Heavy rain pummeled San Diego County Friday as the second storm in a series hit hard, bringing with it thunderstorm and flash flood warnings.
[G] Rain, Wind Descend on San Diego County
NBC 7 meteorologist Jodi Kodesh said San Diegans would continue to give those umbrellas a workout Friday with that second storm system sweeping the county. Heavy rain first hit in the early hours -- and was expected to last all day, intensifying as the day unfolds. This rainfall comes on the heels of Thursday's storm, the first in the series expected to last through Monday and perhaps linger into Tuesday.
Kodesh said Friday's showers would move quickly.
“It’s a very powerful storm. We are going to see wild wind blow into our county today,” she explained. “Even our beaches are under a high wind warning. We could see wind gusts up to 60 mph at the coast; that is definitely enough to topple a tree.”
Temperatures will be cold, for San Diego, with a high of 59 degrees. Kodesh said the most intense rainfall will come down between 10 a.m. and 3 p.m. Friday. Scattered showers will linger through Friday evening.
The weekend will be wet as well, with a chance of showers Saturday morning and again after 10 p.m. On Sunday and into Monday, the third storm system in this series will arrive. The storm on Monday should be the wettest of all, Kodesh said. Check NBC 7’s forecast here.
Meanwhile, the National Weather Service (NWS) said the storms have activated multiple weather warnings around San Diego County including a high surf warning in effect through 10 p.m. Tuesday.
The NWS expects high surf to increase Friday to 10 to 16-foot surf. By Sunday, the high surf should subside to 4 to 8 feet. Monday, surf will be between 9 and 12 feet at local beaches, slowly lowering into Tuesday. The highest tide – 4.6 feet – will be Saturday at 4:35 a.m. in La Jolla, according to the NWS.
The high surf will bring with it potential for strong rip currents, coastal erosion and coastal flooding. Piers may also be flooded by the high surf. Often times, in storms and winter weather events, the Ocean Beach Pier is closed to the public as a precaution. Officials discourage people from swimming in our oceans during high surf warnings.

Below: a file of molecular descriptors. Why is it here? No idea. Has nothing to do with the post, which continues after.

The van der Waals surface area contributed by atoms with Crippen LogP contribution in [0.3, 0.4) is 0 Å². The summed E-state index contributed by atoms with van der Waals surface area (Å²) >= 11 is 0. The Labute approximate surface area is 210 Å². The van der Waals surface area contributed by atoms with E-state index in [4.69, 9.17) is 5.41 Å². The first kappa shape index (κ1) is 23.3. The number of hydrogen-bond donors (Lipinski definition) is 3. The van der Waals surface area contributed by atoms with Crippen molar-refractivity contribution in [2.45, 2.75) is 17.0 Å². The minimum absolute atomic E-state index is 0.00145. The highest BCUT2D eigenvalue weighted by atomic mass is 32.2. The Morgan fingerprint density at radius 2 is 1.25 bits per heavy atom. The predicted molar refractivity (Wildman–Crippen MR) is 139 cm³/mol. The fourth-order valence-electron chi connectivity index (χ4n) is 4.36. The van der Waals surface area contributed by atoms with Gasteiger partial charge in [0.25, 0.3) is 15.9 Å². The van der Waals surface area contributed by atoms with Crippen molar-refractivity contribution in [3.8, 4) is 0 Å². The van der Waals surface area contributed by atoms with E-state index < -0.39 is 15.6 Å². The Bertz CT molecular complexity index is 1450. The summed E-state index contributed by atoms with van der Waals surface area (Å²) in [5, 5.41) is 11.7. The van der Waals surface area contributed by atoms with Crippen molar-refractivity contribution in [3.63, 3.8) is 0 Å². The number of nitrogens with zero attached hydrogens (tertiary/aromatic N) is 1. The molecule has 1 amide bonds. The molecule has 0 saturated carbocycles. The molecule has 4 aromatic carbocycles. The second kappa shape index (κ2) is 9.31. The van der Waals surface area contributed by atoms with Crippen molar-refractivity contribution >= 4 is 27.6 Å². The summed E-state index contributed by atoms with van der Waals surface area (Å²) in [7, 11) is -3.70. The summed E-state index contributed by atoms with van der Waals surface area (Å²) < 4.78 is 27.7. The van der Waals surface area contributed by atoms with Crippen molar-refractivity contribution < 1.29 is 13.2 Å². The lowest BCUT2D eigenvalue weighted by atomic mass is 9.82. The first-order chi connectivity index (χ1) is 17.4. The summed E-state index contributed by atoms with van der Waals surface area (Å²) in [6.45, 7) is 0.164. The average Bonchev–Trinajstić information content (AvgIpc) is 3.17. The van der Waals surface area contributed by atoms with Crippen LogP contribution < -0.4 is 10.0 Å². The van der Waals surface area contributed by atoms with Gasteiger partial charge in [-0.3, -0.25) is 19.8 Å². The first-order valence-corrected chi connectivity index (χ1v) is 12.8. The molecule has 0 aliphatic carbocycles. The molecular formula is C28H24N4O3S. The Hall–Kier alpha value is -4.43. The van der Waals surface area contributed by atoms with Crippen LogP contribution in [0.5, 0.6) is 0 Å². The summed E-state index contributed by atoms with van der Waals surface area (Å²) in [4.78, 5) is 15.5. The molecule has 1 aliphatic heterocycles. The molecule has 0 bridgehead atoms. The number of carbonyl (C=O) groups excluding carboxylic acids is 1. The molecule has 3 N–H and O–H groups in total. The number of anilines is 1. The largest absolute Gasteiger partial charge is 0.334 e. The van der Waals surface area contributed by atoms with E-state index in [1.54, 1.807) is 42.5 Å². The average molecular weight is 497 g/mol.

The NWS said a high wind warning is in effect through 10 p.m. Saturday. The strongest winds are expected Friday and Friday night. The winds will gradually decrease Saturday but strong gusts are expected to strike again Sunday.
The NWS has also issued a winter storm warning for Julian and Pine Valley, effective until 6 a.m. Saturday. Above 6,000 feet, those areas should see between 12 and 18 inches of snow; at 5,000 to 5,500 feet, 3 to 7 inches of snow are expected.
Mount Laguna saw snow Friday and looked like a winter wonderland:
A flash flood warning was also in effect for San Diego County’s coastal areas, valleys, mountains and inland areas through at least 9 p.m. This includes the following communities: Oceanside; Vista; Carlsbad; Encinitas; Chula Vista; National City; San Diego; Escondido; El Cajon; San Marcos; La Mesa; Santee; Poway.
Residents in one Lakeside neighborhood, which lacks proper drainage, experienced flooding Thursday night and Friday morning:
Due to the strong winds, the NWS also issued an aviation weather warning for the San Diego International Airport. Gusts of 40 knots or greater are expected from noon to 4 p.m. There’s also a slight risk of thunderstorms during the same time frame, with risk of large hail and lightning.
In light of possible flooding, several locations across San Diego County's districts are offering free sandbags to residents.
Also, the San Diego Housing Commission, in partnership with the City of San Diego, has activated its Inclement Weather Shelter Program for downtown San Diego’s homeless at Father Joe’s Villages and Connections Housing Downtown. The program provides shelter to the homeless during severe weather conditions.
To that end, Father Joe’s Villages Shelter on Imperial Avenue, which can house up to 250 people, will be open to the homeless starting at 4 p.m. Friday. The homeless can also check into PATH San Diego/Connections Housing Downtown, which can house 30 people, from 5 p.m. to 7 p.m.